And in less than a jiffy was in it!

Next morning twelve citizens came,

('Twas the coroner bade them attend,) To the end that it might be determined

How the man had determined bis end!

"The man was a lawyer, I hear,"

Quoth the foreman who sat on the corse. "A lawyer! Alas!” said another,

“Undoubtedly died of remorse!"

A third said, “He knew the deceased,

An attorney well versed in the laws, And as to the cause of his death,

'Twas no doubt for the want of a cause."

The jury decided at length,

After solemnly weighing the matter, That the lawyer was drownded, because

He could not keep his head above water!


“God bless the man who first invented sleep!”

So Sancho Panza said, and so say I: And bless him, also, that he didn't keep

His great discovery to himself; nor try To make it—as the lucky fellow mightA close monopoly by patent-right!

Yes—bless the man who first invented sleep,

(I really can't avoid the iteration ;) But blast the man, with curses loud and deep,

Whate'er the rascal's name, or age, or station, Who first invented, and went round advising, That artificial cut-off-Early Rising!

"Rise with the lark, and with the lark to bed,”

Observes some solemn sentimental owl; Maxims like these are very cheaply said;

But, ere you make yourself a fool or fowl, Pray just inquire about his rise and fall, And whether larks have any beds at all!

"The time for honest folks to be a-bed,”

Is in the morning, if I reason right;
And he who cannot keep his precious head

Upon his pillow till it's fairly light,
And so enjoy his forty morning winks,
Is up to knavery; or else—he drinks !

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Thomson, who sung about the “Seasons,” said

It was a glorious thing to rise in season; But then he said it-lying—in his bed,

At ten o'clock A.M.—the very reason He wrote so charmingly. The simple fact is, His preaching wasn't sanctioned by his practice.

'Tis, doubtless, well to be sometimes awake,–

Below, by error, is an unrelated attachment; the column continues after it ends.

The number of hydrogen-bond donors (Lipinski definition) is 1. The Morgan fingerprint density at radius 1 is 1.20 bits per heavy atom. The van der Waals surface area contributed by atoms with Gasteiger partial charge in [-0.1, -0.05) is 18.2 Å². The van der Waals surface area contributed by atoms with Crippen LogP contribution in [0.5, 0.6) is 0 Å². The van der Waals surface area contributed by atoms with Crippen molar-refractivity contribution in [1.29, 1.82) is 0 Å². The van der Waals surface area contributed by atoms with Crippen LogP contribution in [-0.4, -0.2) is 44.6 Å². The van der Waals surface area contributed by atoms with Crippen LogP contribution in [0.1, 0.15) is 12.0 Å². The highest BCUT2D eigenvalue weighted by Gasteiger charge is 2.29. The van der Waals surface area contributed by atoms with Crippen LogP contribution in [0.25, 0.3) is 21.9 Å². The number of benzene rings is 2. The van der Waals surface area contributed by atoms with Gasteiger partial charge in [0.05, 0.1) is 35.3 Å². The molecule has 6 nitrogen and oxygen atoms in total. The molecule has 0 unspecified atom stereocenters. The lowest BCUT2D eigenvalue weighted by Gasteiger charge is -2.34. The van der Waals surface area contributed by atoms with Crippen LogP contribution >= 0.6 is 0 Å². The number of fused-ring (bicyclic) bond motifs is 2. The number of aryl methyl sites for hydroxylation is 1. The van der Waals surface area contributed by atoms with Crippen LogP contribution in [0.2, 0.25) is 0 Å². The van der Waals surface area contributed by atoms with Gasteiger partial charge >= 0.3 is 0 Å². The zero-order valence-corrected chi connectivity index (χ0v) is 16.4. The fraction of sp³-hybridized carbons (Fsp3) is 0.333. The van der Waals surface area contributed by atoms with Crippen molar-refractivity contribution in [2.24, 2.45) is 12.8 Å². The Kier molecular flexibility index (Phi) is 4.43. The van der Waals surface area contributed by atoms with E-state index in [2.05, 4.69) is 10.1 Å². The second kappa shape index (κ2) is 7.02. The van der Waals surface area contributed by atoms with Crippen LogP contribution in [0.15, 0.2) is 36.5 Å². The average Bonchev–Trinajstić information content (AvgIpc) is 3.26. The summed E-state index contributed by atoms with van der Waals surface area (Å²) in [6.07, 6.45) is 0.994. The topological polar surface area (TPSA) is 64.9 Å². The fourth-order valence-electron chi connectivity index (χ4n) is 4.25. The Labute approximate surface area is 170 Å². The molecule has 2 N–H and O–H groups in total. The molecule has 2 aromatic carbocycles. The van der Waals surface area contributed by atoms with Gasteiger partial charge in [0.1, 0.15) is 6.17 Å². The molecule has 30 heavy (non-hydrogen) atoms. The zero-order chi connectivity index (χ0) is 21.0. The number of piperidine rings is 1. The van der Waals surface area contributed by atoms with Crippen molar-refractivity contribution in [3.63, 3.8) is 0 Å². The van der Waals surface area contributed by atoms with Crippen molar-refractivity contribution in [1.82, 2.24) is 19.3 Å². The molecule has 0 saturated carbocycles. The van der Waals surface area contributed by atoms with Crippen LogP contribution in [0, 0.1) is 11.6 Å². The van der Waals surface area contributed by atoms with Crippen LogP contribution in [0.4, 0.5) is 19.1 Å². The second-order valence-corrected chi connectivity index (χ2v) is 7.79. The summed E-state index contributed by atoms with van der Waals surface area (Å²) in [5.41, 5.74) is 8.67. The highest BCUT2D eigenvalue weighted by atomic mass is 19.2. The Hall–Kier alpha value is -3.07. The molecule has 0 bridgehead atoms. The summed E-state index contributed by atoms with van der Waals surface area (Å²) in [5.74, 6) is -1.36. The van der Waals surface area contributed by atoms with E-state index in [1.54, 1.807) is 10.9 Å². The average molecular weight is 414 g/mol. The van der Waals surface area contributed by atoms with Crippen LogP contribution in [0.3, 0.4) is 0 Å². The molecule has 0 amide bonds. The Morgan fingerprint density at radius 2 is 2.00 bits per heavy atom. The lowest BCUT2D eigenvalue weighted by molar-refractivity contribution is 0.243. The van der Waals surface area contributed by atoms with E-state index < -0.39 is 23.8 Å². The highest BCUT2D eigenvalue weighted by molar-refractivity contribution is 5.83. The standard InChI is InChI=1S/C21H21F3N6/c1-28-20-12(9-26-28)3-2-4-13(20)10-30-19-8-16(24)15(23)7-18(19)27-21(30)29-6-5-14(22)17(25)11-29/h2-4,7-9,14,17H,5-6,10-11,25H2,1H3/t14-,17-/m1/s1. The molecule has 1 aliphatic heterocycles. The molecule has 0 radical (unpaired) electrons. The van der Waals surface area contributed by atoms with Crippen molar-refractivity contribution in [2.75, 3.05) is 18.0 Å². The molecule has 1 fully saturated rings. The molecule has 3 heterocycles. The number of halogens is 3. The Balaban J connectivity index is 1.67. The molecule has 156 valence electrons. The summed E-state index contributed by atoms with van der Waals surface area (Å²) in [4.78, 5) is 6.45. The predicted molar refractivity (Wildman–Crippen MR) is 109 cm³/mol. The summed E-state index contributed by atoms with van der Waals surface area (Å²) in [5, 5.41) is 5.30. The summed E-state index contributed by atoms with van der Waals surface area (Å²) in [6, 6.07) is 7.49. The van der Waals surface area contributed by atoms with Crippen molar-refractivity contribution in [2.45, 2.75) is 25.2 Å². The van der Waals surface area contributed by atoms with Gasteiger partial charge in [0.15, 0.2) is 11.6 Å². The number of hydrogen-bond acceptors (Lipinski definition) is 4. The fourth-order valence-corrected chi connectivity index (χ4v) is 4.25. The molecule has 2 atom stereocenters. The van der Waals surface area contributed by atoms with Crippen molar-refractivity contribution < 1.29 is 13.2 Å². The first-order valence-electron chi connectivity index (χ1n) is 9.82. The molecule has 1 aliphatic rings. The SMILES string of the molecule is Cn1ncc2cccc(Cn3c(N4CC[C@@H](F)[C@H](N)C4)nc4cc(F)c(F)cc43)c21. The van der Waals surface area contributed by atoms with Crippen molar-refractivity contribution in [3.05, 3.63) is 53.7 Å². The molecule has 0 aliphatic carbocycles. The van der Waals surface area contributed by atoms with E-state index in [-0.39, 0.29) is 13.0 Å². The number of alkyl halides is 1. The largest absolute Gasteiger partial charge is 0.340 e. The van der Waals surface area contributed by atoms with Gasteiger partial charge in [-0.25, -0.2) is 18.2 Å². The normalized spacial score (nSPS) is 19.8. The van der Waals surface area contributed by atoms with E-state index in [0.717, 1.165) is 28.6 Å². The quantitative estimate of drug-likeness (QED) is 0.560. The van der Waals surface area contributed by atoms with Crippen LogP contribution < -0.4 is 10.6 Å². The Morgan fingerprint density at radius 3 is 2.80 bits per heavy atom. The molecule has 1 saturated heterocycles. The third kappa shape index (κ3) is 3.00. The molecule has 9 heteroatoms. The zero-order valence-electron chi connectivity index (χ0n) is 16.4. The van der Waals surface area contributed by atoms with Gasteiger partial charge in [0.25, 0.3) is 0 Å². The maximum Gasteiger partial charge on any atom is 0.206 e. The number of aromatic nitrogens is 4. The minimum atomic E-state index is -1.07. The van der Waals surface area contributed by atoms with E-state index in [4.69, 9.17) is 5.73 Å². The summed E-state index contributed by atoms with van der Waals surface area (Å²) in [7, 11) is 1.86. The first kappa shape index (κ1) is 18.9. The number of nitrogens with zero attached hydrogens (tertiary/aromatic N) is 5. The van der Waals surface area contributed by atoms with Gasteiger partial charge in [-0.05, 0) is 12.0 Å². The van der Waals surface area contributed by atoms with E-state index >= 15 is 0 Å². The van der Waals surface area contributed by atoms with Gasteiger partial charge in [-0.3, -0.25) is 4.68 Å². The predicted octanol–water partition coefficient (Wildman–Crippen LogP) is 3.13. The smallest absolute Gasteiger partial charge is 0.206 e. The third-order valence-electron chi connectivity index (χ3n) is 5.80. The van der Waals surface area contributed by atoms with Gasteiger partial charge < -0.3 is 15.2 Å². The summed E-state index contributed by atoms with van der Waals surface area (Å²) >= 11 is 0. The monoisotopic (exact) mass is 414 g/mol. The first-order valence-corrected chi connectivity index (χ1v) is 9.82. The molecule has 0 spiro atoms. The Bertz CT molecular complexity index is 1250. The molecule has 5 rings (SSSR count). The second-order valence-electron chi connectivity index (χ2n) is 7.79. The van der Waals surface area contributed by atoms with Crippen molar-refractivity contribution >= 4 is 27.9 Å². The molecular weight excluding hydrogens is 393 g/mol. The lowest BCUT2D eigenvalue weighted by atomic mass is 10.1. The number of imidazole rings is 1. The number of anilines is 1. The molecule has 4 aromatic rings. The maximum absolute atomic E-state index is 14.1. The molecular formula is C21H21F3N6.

Awake to duty, and awake to truth,But when, alas! a nice review we take

Of our best deeds and days, we find, in sooth, The hours that leave the slightest cause to weep Are those we passed in childhood or asleep.

"Tis beautiful to leave the world awhile

For the soft visions of the gentle night;
And free, at last, from mortal care or guile,

To live as only in the angels' sight,
In sleep's sweet realm so cosily shut in,
Where, at the worst, we only dream of sin!
So let us sleep, and give the Maker praise.

I like the lad who, when his father thought
To clip his morning nap by hackneyed phrase

Of vagrant worm by early 'songster caught,
Cried, “Served him right! it's not at all surprising;
The worm was punished, sir, for early rising!”

DAN PHAETHON so the histories run-
Was a jolly young chap, and a son of the Sun-
Or rather of Phoebus ; but as to his mother,
Genealogists make a deuce of a pother,
Some going for one, and some for another!
For myself, I must say, as a careful explorer,
This roaring young blade was the son of Aurora!
Now old Father Phoebus, ere railways begun
To elevate funds and depreciate fun,
Drove a very fast coach, by the name of “The Sun”;

Running, they say,

Trips every day,
(On Sundays and all, in a heathenish way,)
All lighted up with a famous array
Of lanterns that shone with a brilliant display,
And dashing along like a gentleman's “shay,"
With never a fare, and nothing to pay!
Now Phaëthon begged of his doting old father
To grant him a favor, and this the rather,
Since some one had hinted, the youth to annoy,
That he wasn't by any means Phoebus's boy!
Intending, the rascally son of a gun,
To darken the brow of the son of the Sun!
“By the terrible Styx!” said the angry sire,
While his

flashed volumes of fury and fire,